Church bequest in doubt amid scrap
A makeshift will prepared for an Auckland woman by the SeventhDay Adventist Church has been rejected by a High Court judge. Her family’s squabble over her assets went before a judge after Pepe Pasetaria Matthes, who died in January 2017, failed to include her adopted children in a document drawn up by the church in 2015. The Personal Profile Document (PPD) left $180,000 and a home in South Auckland mostly to the Church. Justice Nicholas Davidson noted it ‘‘may not’’ be all of Matthes’ assets as $300,000 was withdrawn from her account weeks before her death. Davidson said there was ‘‘considerable concern’’ over its whereabouts ‘‘given an apparent link to a (possible) cryptocurrency called ‘‘OneCoin’’. ‘‘Recovery of the $300,000 by the estate does not look at all promising.’’ Matthes legally adopted Pepe, Hazel and a third child, Taumau; and informally adopted Faamau Matthes, also known as Buttons, through the Maori tradition of whangai. Matthes’ brother, Tipi Kato, argued the PPD should be considered her valid will, and asked the court to set aside Pepe and Hazel – who were appointed as administrators subsequent to her death – and have him appointed as executor. Kato claimed the adoptions were so the children could live in New Zealand and the document indicated she no longer had a relationship with them. Pastor Ian Royce from the Australian Union Conference of the Seventh-day Adventist Church prepared PPDs for 100 people in New Zealand, including Matthes. It was intended to be an interim measure until an official will was prepared. The church typically advised parents on the requirement of providing for their children and the possibility of them making a claim if left out, but it appeared to the pastor the relationship was distant and they wouldn’t expect an inheritance. ‘‘The church does not otherwise encourage people to make large bequests to the church where there are children,’’ he told the court. Matthes bequeathed her estate to the church’s activities in New Zealand and Samoa, and pledged some to her nieces and nephews. She never responded to three reminder letters from the church to formalise the will. In declining to validate the PPD, Justice Davidson said there was very real doubt it was what she intended. Ordering full administration to a solicitor, the ruling noted the prospect of claims being made against the estate, and that the property was already the subject of a tenancy dispute between Hazel and Pepe, and the people living with Matthes at the time of her death. Meanwhile an investigation was under way into the missing $300,000. According to the judgement, Buttons knew the ‘‘circumstances’’ of its withdrawal.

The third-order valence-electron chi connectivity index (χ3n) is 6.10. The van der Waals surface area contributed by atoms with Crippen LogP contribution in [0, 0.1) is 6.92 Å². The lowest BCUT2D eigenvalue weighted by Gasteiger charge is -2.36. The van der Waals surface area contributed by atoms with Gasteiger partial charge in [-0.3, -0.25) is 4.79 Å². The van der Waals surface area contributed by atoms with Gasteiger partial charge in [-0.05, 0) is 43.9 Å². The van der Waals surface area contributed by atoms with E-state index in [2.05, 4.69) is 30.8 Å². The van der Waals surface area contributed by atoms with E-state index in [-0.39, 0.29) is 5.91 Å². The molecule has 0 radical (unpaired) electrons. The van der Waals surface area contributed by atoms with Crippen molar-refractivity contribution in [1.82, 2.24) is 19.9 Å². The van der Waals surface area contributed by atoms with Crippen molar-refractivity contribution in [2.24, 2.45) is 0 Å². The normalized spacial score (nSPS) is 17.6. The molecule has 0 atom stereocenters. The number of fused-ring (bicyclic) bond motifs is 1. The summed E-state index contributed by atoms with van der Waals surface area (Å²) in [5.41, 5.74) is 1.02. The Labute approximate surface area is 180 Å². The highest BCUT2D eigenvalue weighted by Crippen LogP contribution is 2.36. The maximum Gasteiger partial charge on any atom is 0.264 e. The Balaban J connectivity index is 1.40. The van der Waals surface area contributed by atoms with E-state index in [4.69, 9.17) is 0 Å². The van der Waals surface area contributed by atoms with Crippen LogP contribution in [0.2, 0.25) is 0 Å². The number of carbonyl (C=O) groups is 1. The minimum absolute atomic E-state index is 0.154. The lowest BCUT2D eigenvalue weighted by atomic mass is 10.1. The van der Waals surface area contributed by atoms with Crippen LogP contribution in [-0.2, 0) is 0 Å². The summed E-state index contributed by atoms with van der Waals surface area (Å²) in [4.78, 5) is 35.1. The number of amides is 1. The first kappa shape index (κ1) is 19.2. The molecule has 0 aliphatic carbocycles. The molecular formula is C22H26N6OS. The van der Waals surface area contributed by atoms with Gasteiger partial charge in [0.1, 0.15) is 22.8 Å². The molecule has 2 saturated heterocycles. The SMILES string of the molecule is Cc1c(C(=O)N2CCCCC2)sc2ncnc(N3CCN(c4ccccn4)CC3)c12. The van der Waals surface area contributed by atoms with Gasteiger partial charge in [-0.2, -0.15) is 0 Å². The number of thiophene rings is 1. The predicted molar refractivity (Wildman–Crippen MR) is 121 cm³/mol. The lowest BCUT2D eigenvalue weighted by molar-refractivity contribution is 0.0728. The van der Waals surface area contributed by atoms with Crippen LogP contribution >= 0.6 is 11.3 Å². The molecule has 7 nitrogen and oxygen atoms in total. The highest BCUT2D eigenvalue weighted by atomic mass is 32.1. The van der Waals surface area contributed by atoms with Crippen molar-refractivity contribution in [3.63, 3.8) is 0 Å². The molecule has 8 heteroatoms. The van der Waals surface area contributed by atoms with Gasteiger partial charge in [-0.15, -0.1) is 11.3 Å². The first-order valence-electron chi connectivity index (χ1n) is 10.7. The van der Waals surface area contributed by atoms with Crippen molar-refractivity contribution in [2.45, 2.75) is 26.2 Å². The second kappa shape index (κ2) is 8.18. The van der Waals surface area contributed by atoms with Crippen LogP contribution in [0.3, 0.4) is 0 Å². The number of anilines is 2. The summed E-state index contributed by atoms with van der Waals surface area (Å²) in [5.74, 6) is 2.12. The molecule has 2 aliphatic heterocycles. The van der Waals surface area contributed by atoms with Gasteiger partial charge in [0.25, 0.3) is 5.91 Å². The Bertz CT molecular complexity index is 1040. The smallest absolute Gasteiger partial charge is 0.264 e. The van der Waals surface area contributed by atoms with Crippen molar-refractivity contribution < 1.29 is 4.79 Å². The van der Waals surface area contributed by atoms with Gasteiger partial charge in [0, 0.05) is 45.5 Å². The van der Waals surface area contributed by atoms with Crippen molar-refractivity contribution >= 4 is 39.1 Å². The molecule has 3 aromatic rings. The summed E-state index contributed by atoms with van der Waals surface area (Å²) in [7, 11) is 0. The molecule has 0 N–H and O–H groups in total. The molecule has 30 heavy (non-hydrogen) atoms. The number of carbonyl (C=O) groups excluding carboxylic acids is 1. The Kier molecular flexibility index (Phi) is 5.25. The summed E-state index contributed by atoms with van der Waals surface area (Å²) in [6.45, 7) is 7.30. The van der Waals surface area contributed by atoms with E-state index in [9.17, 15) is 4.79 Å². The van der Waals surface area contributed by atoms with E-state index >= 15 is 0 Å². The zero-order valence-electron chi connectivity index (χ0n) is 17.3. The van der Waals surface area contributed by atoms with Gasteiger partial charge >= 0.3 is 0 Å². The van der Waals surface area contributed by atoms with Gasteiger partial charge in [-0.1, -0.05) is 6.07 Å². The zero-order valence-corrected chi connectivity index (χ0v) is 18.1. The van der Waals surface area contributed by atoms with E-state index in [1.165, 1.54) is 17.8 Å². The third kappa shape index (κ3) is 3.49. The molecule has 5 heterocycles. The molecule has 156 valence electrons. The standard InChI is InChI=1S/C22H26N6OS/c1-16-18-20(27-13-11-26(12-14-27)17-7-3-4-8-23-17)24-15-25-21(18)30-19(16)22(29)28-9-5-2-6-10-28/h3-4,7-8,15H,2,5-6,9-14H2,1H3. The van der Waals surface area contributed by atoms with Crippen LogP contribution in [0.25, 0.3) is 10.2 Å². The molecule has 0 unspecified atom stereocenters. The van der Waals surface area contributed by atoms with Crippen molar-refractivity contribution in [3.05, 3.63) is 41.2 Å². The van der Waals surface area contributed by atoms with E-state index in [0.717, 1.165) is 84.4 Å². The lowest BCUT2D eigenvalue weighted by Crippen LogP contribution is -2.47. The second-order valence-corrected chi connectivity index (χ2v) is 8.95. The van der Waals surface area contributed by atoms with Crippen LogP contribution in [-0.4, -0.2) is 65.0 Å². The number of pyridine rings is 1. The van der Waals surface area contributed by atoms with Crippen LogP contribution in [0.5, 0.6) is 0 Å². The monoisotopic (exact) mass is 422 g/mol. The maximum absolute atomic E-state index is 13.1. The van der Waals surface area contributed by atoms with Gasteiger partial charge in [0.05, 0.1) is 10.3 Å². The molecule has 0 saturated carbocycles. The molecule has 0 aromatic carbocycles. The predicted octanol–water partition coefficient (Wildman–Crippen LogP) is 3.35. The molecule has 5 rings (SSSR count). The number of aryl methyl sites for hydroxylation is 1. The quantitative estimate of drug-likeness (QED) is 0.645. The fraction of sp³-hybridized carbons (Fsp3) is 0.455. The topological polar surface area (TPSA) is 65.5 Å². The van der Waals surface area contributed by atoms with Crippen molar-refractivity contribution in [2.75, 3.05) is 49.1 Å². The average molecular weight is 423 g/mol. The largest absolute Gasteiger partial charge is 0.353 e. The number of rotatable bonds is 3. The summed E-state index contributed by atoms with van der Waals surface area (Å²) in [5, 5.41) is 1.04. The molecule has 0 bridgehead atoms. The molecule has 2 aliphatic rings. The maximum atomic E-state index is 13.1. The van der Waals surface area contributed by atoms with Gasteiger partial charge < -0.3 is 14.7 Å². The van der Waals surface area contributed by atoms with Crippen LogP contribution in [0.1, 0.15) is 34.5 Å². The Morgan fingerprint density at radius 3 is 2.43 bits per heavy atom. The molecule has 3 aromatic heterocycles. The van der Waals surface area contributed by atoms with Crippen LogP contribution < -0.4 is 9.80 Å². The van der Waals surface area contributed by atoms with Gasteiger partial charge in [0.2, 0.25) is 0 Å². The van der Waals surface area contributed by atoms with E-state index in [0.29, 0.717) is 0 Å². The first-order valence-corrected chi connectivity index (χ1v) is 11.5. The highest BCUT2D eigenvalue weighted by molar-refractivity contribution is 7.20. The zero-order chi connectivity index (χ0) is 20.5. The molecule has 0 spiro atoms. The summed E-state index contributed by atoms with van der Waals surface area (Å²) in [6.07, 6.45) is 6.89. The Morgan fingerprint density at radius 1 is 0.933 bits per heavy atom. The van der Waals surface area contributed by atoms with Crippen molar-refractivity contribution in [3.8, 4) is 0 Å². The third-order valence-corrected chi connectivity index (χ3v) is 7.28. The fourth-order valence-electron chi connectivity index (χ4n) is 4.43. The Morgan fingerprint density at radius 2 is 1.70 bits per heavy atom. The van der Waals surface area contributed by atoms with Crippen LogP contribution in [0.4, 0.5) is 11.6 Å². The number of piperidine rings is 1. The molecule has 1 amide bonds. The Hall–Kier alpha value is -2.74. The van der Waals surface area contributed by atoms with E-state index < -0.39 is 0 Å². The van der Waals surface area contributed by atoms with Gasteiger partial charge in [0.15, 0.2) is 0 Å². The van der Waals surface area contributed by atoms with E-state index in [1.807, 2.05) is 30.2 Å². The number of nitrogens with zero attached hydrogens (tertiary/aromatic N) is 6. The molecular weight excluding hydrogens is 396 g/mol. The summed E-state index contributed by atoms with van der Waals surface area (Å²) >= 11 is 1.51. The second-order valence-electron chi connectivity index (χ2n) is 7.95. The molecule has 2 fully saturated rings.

Recovery of the $300,000 by the estate does not look at all promising. Justice Nicholas Davidson
A South Auckland house and a large sum of money are at the centre of a dispute over a will.